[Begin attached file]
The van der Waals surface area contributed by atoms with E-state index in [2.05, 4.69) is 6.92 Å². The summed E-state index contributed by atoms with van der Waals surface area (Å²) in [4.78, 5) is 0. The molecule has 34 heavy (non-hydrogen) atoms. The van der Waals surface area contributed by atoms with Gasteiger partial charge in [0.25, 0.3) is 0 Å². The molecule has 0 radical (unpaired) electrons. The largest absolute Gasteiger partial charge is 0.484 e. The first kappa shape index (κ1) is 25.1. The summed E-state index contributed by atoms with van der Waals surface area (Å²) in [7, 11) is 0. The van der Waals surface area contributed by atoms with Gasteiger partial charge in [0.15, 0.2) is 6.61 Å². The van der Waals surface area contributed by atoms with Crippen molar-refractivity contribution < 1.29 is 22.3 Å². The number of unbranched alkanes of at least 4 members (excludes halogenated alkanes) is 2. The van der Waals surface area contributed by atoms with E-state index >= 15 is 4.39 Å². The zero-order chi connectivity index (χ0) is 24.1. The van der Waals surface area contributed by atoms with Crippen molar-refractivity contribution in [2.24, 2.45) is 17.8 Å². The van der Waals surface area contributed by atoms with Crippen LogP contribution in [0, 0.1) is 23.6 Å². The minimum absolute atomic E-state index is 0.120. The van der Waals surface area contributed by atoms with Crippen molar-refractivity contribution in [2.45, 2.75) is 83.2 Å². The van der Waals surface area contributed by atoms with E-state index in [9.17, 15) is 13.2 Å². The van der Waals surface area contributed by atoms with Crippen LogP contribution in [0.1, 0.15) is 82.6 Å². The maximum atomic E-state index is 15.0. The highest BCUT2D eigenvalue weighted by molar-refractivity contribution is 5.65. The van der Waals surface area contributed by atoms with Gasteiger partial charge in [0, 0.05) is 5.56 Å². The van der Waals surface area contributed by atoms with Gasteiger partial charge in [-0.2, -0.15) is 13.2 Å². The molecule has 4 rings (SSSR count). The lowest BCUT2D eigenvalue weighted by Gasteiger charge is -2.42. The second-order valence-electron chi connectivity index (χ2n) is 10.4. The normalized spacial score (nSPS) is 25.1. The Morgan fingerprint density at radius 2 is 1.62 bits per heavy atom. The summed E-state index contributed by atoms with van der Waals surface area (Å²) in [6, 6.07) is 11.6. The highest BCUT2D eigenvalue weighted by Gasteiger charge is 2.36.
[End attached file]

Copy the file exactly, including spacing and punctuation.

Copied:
The van der Waals surface area contributed by atoms with E-state index in [2.05, 4.69) is 6.92 Å². The summed E-state index contributed by atoms with van der Waals surface area (Å²) in [4.78, 5) is 0. The molecule has 34 heavy (non-hydrogen) atoms. The van der Waals surface area contributed by atoms with Gasteiger partial charge in [0.25, 0.3) is 0 Å². The molecule has 0 radical (unpaired) electrons. The largest absolute Gasteiger partial charge is 0.484 e. The first kappa shape index (κ1) is 25.1. The summed E-state index contributed by atoms with van der Waals surface area (Å²) in [7, 11) is 0. The van der Waals surface area contributed by atoms with Gasteiger partial charge in [0.15, 0.2) is 6.61 Å². The van der Waals surface area contributed by atoms with Crippen molar-refractivity contribution < 1.29 is 22.3 Å². The number of unbranched alkanes of at least 4 members (excludes halogenated alkanes) is 2. The van der Waals surface area contributed by atoms with E-state index >= 15 is 4.39 Å². The zero-order chi connectivity index (χ0) is 24.1. The van der Waals surface area contributed by atoms with Crippen molar-refractivity contribution in [2.24, 2.45) is 17.8 Å². The van der Waals surface area contributed by atoms with Crippen LogP contribution in [0, 0.1) is 23.6 Å². The minimum absolute atomic E-state index is 0.120. The van der Waals surface area contributed by atoms with Crippen molar-refractivity contribution in [2.45, 2.75) is 83.2 Å². The van der Waals surface area contributed by atoms with E-state index in [9.17, 15) is 13.2 Å². The van der Waals surface area contributed by atoms with Crippen LogP contribution in [0.1, 0.15) is 82.6 Å². The maximum atomic E-state index is 15.0. The highest BCUT2D eigenvalue weighted by molar-refractivity contribution is 5.65. The van der Waals surface area contributed by atoms with Gasteiger partial charge in [0, 0.05) is 5.56 Å². The van der Waals surface area contributed by atoms with Gasteiger partial charge in [-0.2, -0.15) is 13.2 Å². The molecule has 4 rings (SSSR count). The lowest BCUT2D eigenvalue weighted by Gasteiger charge is -2.42. The second-order valence-electron chi connectivity index (χ2n) is 10.4. The normalized spacial score (nSPS) is 25.1. The Morgan fingerprint density at radius 2 is 1.62 bits per heavy atom. The summed E-state index contributed by atoms with van der Waals surface area (Å²) in [6, 6.07) is 11.6. The highest BCUT2D eigenvalue weighted by Gasteiger charge is 2.36.